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Next SW 2.0 Column Ready! I Want You To Be Part of This Experience: Kickstarter

July 6, 2011

Folks, my next SW 2.0 column for The New Social Worker can be found at the link below:

I Want You To Be Part of This Experience: Kickstarter

This article focuses on how two different arts projects are using a site called Kickstarter to help spread project awareness, connect with others, and raise funds. Here’s an excerpt:

Don’t you want to know what happens in this movie? Titled Mother’s Red Dress, this film is a:

…tragic love story about a young man suffering from amnesia who’s trying to piece together the past after seeing his mother kill her abusive boyfriend. He leaves home and moves to a small town in Southern California where he meets a young woman who inspires him to rebuild his life with her. All is going well until he receives a call from his mother who says she is dying of cancer and wants to see him one last time. She offers to reunite her son with his father who abandoned them years ago—his father wanting to convince his son that he is a changed man. He returns home, hopeful his mother has changed but finds his past waiting for him in the house where he grew up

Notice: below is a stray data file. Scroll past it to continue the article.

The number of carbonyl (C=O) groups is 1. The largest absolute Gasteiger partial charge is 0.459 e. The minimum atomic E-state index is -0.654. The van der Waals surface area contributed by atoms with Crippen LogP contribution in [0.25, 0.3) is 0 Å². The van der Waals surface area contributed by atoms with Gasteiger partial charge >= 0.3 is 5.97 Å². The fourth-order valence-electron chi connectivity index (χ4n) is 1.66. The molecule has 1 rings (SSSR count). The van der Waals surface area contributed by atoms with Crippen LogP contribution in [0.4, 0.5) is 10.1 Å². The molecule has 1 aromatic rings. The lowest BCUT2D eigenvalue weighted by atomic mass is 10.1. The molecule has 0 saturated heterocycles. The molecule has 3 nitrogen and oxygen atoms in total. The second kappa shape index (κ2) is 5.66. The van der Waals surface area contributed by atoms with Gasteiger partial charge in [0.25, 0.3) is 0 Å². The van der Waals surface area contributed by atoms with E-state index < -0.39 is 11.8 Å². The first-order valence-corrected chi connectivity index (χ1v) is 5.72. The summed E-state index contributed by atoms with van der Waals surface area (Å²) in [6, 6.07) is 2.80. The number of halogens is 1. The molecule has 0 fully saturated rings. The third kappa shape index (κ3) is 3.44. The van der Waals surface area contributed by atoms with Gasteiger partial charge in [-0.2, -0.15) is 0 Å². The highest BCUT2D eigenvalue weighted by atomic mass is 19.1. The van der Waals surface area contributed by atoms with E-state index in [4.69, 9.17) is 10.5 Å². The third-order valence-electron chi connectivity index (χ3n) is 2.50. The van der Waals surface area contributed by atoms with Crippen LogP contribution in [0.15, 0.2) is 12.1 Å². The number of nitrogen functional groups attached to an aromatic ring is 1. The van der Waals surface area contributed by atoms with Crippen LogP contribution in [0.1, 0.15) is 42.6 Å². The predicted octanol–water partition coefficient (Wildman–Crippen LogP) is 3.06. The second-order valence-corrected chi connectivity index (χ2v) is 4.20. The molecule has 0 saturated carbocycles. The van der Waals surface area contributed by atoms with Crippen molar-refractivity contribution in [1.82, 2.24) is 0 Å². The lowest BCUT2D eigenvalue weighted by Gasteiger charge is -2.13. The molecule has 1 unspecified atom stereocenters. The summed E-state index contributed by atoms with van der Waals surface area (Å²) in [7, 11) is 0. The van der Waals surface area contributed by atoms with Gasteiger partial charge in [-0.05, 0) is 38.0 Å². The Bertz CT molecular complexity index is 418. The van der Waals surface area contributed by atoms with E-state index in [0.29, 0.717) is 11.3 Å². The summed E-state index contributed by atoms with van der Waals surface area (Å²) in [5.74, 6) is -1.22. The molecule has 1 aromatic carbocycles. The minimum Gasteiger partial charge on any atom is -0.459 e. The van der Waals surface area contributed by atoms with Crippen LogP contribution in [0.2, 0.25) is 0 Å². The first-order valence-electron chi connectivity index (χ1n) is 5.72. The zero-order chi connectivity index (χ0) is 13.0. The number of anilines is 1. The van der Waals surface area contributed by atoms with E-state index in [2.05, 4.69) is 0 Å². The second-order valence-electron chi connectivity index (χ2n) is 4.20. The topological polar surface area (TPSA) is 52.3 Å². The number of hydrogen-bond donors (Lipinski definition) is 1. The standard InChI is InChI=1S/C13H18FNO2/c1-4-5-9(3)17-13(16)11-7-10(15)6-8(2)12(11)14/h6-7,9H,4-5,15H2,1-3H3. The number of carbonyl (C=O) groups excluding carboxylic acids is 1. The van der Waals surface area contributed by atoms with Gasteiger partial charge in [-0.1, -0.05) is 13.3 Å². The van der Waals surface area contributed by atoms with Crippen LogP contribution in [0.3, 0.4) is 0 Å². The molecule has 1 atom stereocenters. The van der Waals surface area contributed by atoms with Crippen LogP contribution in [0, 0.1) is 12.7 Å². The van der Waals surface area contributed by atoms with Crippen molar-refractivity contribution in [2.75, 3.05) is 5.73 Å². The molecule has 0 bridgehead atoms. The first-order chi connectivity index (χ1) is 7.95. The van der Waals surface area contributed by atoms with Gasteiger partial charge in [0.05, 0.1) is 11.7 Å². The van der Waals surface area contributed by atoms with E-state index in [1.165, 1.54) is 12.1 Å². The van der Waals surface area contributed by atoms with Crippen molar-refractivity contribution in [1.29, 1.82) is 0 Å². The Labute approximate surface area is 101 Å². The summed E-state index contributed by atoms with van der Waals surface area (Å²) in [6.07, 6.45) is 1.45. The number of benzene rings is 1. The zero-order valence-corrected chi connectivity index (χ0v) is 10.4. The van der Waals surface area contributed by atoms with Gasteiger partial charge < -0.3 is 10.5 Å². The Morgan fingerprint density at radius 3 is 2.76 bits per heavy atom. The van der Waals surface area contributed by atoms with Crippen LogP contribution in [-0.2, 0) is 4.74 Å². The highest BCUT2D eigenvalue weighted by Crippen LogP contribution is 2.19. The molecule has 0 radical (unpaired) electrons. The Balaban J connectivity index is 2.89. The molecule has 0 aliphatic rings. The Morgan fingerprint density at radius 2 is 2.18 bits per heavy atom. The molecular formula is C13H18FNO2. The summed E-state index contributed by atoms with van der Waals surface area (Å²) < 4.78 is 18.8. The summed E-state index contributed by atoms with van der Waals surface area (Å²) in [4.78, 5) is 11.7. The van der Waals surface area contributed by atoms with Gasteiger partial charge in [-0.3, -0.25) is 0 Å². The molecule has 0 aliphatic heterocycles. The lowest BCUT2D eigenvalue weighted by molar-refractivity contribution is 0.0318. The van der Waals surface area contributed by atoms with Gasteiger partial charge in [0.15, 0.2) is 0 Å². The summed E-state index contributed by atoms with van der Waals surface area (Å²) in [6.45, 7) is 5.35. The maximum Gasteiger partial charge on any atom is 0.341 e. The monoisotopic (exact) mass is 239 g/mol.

. (Official film description,http://www.MothersRedDress.com).

Mother’s Red Dress

The story itself is very personal for John Paul Rice, one of the filmmakers who worked with the director on the script. John was inspired by his mother, herself a survivor of an abusive household, to create a film where family members explore the complex relationships and choices they make when coping with abusive family situations. In John’s words, “Children are trained to love their parents. People make decisions and choices according to their environments. There is always hope that people will change. The film explores the pain of denial that each character faces, yet in the end each makes different choices to cope.”

John hopes that the film will bring to light the damaging effects of denial and help others to face their own experiences and feel hopeful for the future. He and the film’s writer, Edgar Michael Bravo, spoke with many folks and social service organizations with experiences with domestic violence. He was inspired by those who survive and try to thrive despite the trauma. He hopes that others will relate to the characters and have a positive, thoughtful, meaningful reaction, such as taking the best you can from others and giving the best you can of yourself.

Read the rest of the article here. What fun projects have you found on Kickstarter? How might you use it in your practice?

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